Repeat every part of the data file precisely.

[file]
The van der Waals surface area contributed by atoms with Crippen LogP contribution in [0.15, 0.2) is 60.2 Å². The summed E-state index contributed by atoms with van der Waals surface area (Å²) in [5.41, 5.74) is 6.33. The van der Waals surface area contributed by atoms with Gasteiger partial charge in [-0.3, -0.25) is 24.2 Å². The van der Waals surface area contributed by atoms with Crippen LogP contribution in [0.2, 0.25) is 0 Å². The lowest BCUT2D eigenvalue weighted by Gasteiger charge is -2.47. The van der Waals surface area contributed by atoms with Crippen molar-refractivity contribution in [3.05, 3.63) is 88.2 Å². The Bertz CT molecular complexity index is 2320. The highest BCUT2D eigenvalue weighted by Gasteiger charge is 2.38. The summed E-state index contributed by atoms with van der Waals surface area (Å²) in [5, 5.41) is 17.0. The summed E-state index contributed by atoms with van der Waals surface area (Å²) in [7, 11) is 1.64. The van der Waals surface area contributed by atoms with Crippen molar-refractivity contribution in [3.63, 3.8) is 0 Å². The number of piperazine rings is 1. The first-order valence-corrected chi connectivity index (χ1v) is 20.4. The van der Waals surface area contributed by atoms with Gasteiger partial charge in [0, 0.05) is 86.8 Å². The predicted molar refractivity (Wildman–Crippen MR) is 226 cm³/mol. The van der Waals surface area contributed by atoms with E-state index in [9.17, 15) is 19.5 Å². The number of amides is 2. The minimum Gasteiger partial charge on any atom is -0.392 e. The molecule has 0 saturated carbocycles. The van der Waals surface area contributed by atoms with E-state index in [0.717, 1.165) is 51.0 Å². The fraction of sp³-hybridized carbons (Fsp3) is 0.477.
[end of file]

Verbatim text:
The van der Waals surface area contributed by atoms with Crippen LogP contribution in [0.15, 0.2) is 60.2 Å². The summed E-state index contributed by atoms with van der Waals surface area (Å²) in [5.41, 5.74) is 6.33. The van der Waals surface area contributed by atoms with Gasteiger partial charge in [-0.3, -0.25) is 24.2 Å². The van der Waals surface area contributed by atoms with Crippen LogP contribution in [0.2, 0.25) is 0 Å². The lowest BCUT2D eigenvalue weighted by Gasteiger charge is -2.47. The van der Waals surface area contributed by atoms with Crippen molar-refractivity contribution in [3.05, 3.63) is 88.2 Å². The Bertz CT molecular complexity index is 2320. The highest BCUT2D eigenvalue weighted by Gasteiger charge is 2.38. The summed E-state index contributed by atoms with van der Waals surface area (Å²) in [5, 5.41) is 17.0. The summed E-state index contributed by atoms with van der Waals surface area (Å²) in [7, 11) is 1.64. The van der Waals surface area contributed by atoms with Crippen molar-refractivity contribution in [3.63, 3.8) is 0 Å². The number of piperazine rings is 1. The first-order valence-corrected chi connectivity index (χ1v) is 20.4. The van der Waals surface area contributed by atoms with Gasteiger partial charge in [0, 0.05) is 86.8 Å². The predicted molar refractivity (Wildman–Crippen MR) is 226 cm³/mol. The van der Waals surface area contributed by atoms with E-state index in [9.17, 15) is 19.5 Å². The number of amides is 2. The minimum Gasteiger partial charge on any atom is -0.392 e. The molecule has 0 saturated carbocycles. The van der Waals surface area contributed by atoms with E-state index in [0.717, 1.165) is 51.0 Å². The fraction of sp³-hybridized carbons (Fsp3) is 0.477.